This one is here via Caleb Butler and is posted for a number of reasons. I saw the post a couple of weeks ago and thought it was a great example how a simple initiative can really affect people’s lives. I love bikes, I love the mechanical efficiency of them, the design, the variety of uses that they can be put to. I have far, far too many of them in my garage.

But I am going to have a minor rant now. I recently tried to ride the local cycle path that goes from Topsham to Lympstone. Now, I have worked as a cycle courier in London, at that time we travelled the whole of London, Croydon, Ealing, Enfield, and some strange ferry. I have never felt so endangered as when I tried to ride the cyclepath. I have put the details in a Boo Rantley, but in essence I find it hard not to believe that far from being welcomed and embraced as a valid means of transport cycling runs the risk of being marginalised by cyclepaths.

So to return to the video, a taster for a larger work, this filumn shows how the bicycle can be used to restore people’s livelihoods.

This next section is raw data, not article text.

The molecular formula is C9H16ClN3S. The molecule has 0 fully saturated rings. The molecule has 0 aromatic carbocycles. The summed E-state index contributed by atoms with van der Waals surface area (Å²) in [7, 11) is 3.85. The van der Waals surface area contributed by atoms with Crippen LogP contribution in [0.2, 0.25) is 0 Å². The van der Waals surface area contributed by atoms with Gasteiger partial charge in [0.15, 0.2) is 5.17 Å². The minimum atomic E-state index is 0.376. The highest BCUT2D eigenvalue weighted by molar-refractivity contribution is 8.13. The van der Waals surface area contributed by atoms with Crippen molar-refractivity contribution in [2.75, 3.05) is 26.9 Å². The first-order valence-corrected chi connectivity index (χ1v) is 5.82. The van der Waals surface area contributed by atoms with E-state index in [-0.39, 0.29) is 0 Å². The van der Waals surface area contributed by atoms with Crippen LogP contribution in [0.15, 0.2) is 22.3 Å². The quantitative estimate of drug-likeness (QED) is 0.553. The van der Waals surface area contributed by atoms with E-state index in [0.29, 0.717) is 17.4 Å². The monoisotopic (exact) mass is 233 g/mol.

Berlin, Everyday’s Like a Sunday Here

bauhaus posters

One of the reasons I ride a motorbike is that I don’t like sitting in traffic, and when sat in traffic in Exeter I may well rant,

“if I am sat in traffic at least it could be because everyone’s going somewhere interesting!”

No such problem in Berlin, the argument falls over on both sides. It is difficult not to find somewhere interesting but if you are in traffic you are unlikely to get stuck: these roads are wide, really w-i-d-e. As a pedestrian it is wise to plan your journey across one well, there’s not a huge amount of traffic but you will need to cover ground at pace.

But these wide empty roads are one reason why it feels like everyday’s a Sunday here.

I like Cycling – but

Now I like cycling but I’m not sure about the Berlin cycling scene. I did go into a seriously cool little bike shop but, if I may refer briefly to the exhibit to the left, WTF?

There is an overland gas pipeline in Berlin, a rather jaunty pink affair, it travels throughout parts of the city, up and over roads, along the central reservation. What we are looking at here would seem to be a fairly close relation, indeed the lovechild of the gas line. This ‘bike’ is not so much a ‘step-through’, more a ‘trip-over.’